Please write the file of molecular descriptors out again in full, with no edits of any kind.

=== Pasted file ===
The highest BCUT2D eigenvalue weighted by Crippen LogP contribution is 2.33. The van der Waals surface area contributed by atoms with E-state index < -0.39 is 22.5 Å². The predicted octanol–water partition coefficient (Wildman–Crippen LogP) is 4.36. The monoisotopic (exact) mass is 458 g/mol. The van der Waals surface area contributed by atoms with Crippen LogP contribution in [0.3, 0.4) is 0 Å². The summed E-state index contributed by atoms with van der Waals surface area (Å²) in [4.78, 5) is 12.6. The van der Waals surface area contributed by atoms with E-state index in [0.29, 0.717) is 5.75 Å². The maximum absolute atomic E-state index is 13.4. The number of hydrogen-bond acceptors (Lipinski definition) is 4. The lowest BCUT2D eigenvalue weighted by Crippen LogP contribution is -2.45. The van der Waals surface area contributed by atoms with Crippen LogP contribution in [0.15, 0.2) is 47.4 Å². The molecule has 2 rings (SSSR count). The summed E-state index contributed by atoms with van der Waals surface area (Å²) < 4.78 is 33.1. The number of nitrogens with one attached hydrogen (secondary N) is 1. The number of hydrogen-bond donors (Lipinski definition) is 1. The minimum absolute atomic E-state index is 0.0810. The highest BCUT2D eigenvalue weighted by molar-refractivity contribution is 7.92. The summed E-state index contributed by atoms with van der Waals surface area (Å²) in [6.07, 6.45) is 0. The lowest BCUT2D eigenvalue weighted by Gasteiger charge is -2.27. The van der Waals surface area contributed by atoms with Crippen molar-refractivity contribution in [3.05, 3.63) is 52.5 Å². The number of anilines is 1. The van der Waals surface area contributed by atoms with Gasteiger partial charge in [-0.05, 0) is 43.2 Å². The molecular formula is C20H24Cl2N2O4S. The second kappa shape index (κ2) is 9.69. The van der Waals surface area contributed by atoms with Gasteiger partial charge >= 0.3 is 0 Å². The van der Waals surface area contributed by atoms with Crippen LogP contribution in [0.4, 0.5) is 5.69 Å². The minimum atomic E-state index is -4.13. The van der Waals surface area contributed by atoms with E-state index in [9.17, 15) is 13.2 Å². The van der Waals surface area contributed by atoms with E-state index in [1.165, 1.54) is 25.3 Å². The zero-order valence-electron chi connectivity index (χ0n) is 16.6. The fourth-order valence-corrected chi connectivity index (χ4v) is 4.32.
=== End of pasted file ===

The highest BCUT2D eigenvalue weighted by Crippen LogP contribution is 2.33. The van der Waals surface area contributed by atoms with E-state index < -0.39 is 22.5 Å². The predicted octanol–water partition coefficient (Wildman–Crippen LogP) is 4.36. The monoisotopic (exact) mass is 458 g/mol. The van der Waals surface area contributed by atoms with Crippen LogP contribution in [0.3, 0.4) is 0 Å². The summed E-state index contributed by atoms with van der Waals surface area (Å²) in [4.78, 5) is 12.6. The van der Waals surface area contributed by atoms with E-state index in [0.29, 0.717) is 5.75 Å². The maximum absolute atomic E-state index is 13.4. The number of hydrogen-bond acceptors (Lipinski definition) is 4. The lowest BCUT2D eigenvalue weighted by Crippen LogP contribution is -2.45. The van der Waals surface area contributed by atoms with Crippen LogP contribution in [0.15, 0.2) is 47.4 Å². The molecule has 2 rings (SSSR count). The summed E-state index contributed by atoms with van der Waals surface area (Å²) < 4.78 is 33.1. The number of nitrogens with one attached hydrogen (secondary N) is 1. The number of hydrogen-bond donors (Lipinski definition) is 1. The minimum absolute atomic E-state index is 0.0810. The highest BCUT2D eigenvalue weighted by molar-refractivity contribution is 7.92. The summed E-state index contributed by atoms with van der Waals surface area (Å²) in [6.07, 6.45) is 0. The lowest BCUT2D eigenvalue weighted by Gasteiger charge is -2.27. The van der Waals surface area contributed by atoms with Crippen molar-refractivity contribution in [3.05, 3.63) is 52.5 Å². The number of anilines is 1. The van der Waals surface area contributed by atoms with Gasteiger partial charge in [-0.05, 0) is 43.2 Å². The molecular formula is C20H24Cl2N2O4S. The second kappa shape index (κ2) is 9.69. The van der Waals surface area contributed by atoms with Gasteiger partial charge >= 0.3 is 0 Å². The van der Waals surface area contributed by atoms with Crippen LogP contribution in [0.4, 0.5) is 5.69 Å². The minimum atomic E-state index is -4.13. The van der Waals surface area contributed by atoms with E-state index in [9.17, 15) is 13.2 Å². The van der Waals surface area contributed by atoms with E-state index in [1.165, 1.54) is 25.3 Å². The zero-order valence-electron chi connectivity index (χ0n) is 16.6. The fourth-order valence-corrected chi connectivity index (χ4v) is 4.32.